Newark Mayor Cory Booker won a special and somewhat bruising election to the U.S. Senate on Wednesday, filling the term of late Sen. Frank Lautenberg, the Associated Press projected.

Booker, who has established a national profile with the help of social media and a number of Hollywood figures, had a substantial lead over Republican Steve Lonegan. Booker will face reelection against next year.

Booker relied heavily on showbiz support for his campaign, trekking to Los Angeles for a number of fundraisers including an event in April at the home of Jerry Weintraub that had an enviable number of politically active showbiz figures among its co-hosts, including Steven Spielberg, Jeffrey Katzenberg, Bob Iger and Michael Lynton. Last month, Ron Burkle hosted a fundraiser for Booker at his Beverly Hills estate, in an event co-hosted by Ben Affleck and Matt Damon.

While Lonegan mocked Booker’s frequent tweeting, saying in a debate that Newark needed a “leader, not a tweeter,” the benefits of social media for Booker far outweighed any disadvantage, as he entered the race a rising star among the Democratic party who was already well known in key donor bases. As of mid-summer, Booker had raised $232,330 from show biz sources, according to the Center for Responsive Politics, among the top industries giving to his campaign.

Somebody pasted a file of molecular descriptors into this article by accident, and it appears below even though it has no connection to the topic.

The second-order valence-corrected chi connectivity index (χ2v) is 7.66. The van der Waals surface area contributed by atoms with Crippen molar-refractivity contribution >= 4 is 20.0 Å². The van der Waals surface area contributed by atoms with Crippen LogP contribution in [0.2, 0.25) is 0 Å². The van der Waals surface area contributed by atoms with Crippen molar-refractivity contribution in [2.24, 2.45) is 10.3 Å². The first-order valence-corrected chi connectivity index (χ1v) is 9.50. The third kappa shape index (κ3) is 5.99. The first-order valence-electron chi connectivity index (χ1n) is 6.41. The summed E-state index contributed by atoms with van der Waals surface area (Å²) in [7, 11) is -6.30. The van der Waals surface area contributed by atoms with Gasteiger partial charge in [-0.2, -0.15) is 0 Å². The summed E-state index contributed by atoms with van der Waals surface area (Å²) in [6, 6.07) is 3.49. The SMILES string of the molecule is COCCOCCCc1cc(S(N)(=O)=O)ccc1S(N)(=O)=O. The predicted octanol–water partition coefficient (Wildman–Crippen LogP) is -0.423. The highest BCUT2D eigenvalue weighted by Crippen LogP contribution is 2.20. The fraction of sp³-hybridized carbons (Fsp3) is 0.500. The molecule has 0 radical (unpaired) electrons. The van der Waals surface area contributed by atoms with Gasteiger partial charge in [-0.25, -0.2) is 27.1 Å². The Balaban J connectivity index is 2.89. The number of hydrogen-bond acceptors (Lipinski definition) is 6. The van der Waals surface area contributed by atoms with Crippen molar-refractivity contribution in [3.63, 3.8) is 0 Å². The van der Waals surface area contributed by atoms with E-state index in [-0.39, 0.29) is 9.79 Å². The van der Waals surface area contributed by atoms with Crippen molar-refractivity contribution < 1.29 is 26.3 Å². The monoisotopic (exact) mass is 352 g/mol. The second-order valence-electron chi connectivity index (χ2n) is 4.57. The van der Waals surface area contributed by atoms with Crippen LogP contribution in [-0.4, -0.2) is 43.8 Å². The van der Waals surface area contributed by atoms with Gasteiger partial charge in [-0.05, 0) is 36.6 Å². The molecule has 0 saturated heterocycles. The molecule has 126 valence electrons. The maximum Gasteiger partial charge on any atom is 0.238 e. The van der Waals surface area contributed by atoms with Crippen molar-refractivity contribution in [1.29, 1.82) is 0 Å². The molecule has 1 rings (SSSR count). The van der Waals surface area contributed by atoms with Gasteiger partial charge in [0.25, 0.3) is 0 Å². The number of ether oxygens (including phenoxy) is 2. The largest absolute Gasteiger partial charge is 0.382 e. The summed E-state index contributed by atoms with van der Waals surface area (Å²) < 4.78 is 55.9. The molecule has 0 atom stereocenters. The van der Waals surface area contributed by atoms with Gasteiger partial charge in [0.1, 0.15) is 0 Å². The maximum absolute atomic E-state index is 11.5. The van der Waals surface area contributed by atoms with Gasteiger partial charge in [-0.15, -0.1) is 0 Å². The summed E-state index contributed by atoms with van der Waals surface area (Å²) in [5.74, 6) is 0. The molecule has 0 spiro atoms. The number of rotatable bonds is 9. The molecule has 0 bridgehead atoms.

Where Booker did run into some trouble was when his prolific tweets became a minor campaign issue, after it was revealed that one of the figures he had exchanged Twitter messages with with a stripper from Oregon.

Booker also divested his interest in a startup Internet video aggregation venture, WayWire, that came under scrutiny after a New York Times story on how he recruited top tech executives and even Oprah Winfrey to give seed money, raising questions of whether their support was because he is a rising political figure.

Booker planned appearances on “Morning Joe” and other morning shows on Thursday.

Debbie Wasserman Schultz, chairwoman of the Democratic National Committee, took note that Booker was declared the winner just as the House was preparing to vote on a bill to reopen the government and avert a default on U.S. debt, saying that it was a rejection of a “destructive Tea Party agenda.” Lonegan was endorsed by Tea Party figures like Sarah Palin.